Hard light portrait

©Neil Turner/TSL, September 2007.

©Neil Turner/TSL, September 2007.

Not long after I took redundancy from my staff job at The Times Educational Supplement I spent several days putting together a collection of possible portfolio pictures. I was a long task as I’d been there for over fourteen years and when I eventually published my folio on line I had cut a couple of hundred photographs down to thirty. Whilst I was looking for something else today I came across that folder of 223 pictures and had a good root through.

Like most adventures down memory lane it reminded me of things that I’d forgotten and the story behind this picture immediately jumped into my mind. The lady in the portrait is a blind sculptor originally from Iran who was by this time married to a British teacher and living in south-west London. I have posted a portrait of her on this blog before when I discussed two surprisingly similar portraits that I’d made. This frame from the set has some of the harshest lighting that I’d ever used and it jumped out at me when I was looking today because I rarely use that kind of light any more. I guess that’s partly due to the nature of the clients I work for now – PR and corporates who don’t want anything as edgy as this was – and partly because my first instinct isn’t always to get the lights out any more. Even when I do light portraits I don’t mess around with the light as much as I once did. This goes with my Twitter #PWOTD which is TESTING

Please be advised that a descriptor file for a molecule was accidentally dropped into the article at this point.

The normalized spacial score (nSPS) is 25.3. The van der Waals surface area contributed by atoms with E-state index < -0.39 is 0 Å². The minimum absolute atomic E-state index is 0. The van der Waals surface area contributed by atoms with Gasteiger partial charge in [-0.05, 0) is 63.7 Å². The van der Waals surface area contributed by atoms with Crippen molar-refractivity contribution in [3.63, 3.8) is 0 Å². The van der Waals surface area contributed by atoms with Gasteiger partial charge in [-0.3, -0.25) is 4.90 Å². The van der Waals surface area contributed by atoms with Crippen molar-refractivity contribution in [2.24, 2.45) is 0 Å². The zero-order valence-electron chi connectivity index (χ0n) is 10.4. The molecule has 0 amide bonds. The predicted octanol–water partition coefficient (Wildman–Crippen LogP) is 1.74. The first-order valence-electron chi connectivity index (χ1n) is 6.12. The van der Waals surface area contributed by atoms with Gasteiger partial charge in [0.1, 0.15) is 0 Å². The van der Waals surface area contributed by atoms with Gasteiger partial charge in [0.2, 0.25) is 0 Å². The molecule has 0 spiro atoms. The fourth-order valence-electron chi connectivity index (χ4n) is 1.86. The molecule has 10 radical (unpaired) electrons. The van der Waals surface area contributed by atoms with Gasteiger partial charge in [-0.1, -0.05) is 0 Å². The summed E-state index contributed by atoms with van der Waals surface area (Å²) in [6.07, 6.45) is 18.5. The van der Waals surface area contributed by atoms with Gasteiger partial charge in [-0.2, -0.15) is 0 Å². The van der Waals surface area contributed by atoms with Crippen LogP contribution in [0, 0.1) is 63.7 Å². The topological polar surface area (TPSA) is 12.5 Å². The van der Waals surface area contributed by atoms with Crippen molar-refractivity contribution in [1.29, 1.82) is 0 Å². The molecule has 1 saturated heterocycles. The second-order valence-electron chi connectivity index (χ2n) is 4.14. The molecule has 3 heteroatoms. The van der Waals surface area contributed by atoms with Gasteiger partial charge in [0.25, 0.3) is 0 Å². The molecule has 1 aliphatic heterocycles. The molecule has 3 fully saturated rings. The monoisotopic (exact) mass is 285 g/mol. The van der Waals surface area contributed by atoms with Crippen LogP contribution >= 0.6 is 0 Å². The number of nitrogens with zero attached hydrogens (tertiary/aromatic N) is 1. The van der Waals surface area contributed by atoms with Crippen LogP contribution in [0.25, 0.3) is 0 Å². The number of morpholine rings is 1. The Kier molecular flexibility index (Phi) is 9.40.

Techie stuff: Canon EOS1D MkII with a 70-200 f2.8 L IS lens at 70mm. 200 ISO 1/250th of a second at f8. Lumedyne flash.

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